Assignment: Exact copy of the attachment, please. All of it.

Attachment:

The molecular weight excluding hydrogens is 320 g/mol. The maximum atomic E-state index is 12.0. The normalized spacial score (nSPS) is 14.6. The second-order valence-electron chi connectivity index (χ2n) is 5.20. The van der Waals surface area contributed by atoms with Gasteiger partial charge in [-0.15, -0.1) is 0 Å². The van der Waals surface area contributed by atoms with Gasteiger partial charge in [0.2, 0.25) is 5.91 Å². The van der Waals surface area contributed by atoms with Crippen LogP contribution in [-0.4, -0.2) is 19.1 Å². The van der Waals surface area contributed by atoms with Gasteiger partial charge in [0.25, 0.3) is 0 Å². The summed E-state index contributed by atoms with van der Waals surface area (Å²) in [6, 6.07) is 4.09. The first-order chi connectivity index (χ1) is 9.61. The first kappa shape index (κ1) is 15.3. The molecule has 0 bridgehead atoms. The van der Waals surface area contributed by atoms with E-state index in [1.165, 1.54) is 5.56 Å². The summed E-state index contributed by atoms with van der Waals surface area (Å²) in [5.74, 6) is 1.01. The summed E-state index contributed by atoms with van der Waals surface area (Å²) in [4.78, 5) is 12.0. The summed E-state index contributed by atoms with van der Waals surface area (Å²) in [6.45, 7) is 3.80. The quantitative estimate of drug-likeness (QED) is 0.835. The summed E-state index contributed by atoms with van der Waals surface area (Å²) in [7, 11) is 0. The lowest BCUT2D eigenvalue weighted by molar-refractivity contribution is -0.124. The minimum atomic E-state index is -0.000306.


The molecular weight excluding hydrogens is 320 g/mol. The maximum atomic E-state index is 12.0. The normalized spacial score (nSPS) is 14.6. The second-order valence-electron chi connectivity index (χ2n) is 5.20. The van der Waals surface area contributed by atoms with Gasteiger partial charge in [-0.15, -0.1) is 0 Å². The van der Waals surface area contributed by atoms with Gasteiger partial charge in [0.2, 0.25) is 5.91 Å². The van der Waals surface area contributed by atoms with Crippen LogP contribution in [-0.4, -0.2) is 19.1 Å². The van der Waals surface area contributed by atoms with Gasteiger partial charge in [0.25, 0.3) is 0 Å². The summed E-state index contributed by atoms with van der Waals surface area (Å²) in [6, 6.07) is 4.09. The first-order chi connectivity index (χ1) is 9.61. The first kappa shape index (κ1) is 15.3. The molecule has 0 bridgehead atoms. The van der Waals surface area contributed by atoms with E-state index in [1.165, 1.54) is 5.56 Å². The summed E-state index contributed by atoms with van der Waals surface area (Å²) in [5.74, 6) is 1.01. The summed E-state index contributed by atoms with van der Waals surface area (Å²) in [4.78, 5) is 12.0. The summed E-state index contributed by atoms with van der Waals surface area (Å²) in [6.45, 7) is 3.80. The quantitative estimate of drug-likeness (QED) is 0.835. The summed E-state index contributed by atoms with van der Waals surface area (Å²) in [7, 11) is 0. The lowest BCUT2D eigenvalue weighted by molar-refractivity contribution is -0.124. The minimum atomic E-state index is -0.000306.